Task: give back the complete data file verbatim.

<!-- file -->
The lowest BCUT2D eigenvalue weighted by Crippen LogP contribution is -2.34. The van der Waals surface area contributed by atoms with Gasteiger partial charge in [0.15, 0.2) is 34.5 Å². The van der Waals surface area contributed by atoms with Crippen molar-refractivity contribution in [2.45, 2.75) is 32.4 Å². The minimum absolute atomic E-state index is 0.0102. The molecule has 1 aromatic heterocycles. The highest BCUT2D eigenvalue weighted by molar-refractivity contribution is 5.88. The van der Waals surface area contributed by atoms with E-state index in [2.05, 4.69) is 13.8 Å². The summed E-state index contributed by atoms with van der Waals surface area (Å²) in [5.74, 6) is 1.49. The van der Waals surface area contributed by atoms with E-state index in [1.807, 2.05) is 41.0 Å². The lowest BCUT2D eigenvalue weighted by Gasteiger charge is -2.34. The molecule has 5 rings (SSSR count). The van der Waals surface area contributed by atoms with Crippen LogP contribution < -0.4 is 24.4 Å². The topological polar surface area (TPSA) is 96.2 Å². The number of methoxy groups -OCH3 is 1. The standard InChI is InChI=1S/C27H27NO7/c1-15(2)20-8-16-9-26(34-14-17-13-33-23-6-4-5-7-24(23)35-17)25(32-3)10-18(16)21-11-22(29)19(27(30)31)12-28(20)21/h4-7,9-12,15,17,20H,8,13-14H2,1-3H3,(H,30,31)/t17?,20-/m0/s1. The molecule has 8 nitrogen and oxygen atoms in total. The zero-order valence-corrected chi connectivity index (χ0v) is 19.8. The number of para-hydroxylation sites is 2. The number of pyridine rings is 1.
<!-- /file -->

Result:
The lowest BCUT2D eigenvalue weighted by Crippen LogP contribution is -2.34. The van der Waals surface area contributed by atoms with Gasteiger partial charge in [0.15, 0.2) is 34.5 Å². The van der Waals surface area contributed by atoms with Crippen molar-refractivity contribution in [2.45, 2.75) is 32.4 Å². The minimum absolute atomic E-state index is 0.0102. The molecule has 1 aromatic heterocycles. The highest BCUT2D eigenvalue weighted by molar-refractivity contribution is 5.88. The van der Waals surface area contributed by atoms with E-state index in [2.05, 4.69) is 13.8 Å². The summed E-state index contributed by atoms with van der Waals surface area (Å²) in [5.74, 6) is 1.49. The van der Waals surface area contributed by atoms with E-state index in [1.807, 2.05) is 41.0 Å². The lowest BCUT2D eigenvalue weighted by Gasteiger charge is -2.34. The molecule has 5 rings (SSSR count). The van der Waals surface area contributed by atoms with Crippen LogP contribution < -0.4 is 24.4 Å². The topological polar surface area (TPSA) is 96.2 Å². The number of methoxy groups -OCH3 is 1. The standard InChI is InChI=1S/C27H27NO7/c1-15(2)20-8-16-9-26(34-14-17-13-33-23-6-4-5-7-24(23)35-17)25(32-3)10-18(16)21-11-22(29)19(27(30)31)12-28(20)21/h4-7,9-12,15,17,20H,8,13-14H2,1-3H3,(H,30,31)/t17?,20-/m0/s1. The molecule has 8 nitrogen and oxygen atoms in total. The zero-order valence-corrected chi connectivity index (χ0v) is 19.8. The number of para-hydroxylation sites is 2. The number of pyridine rings is 1.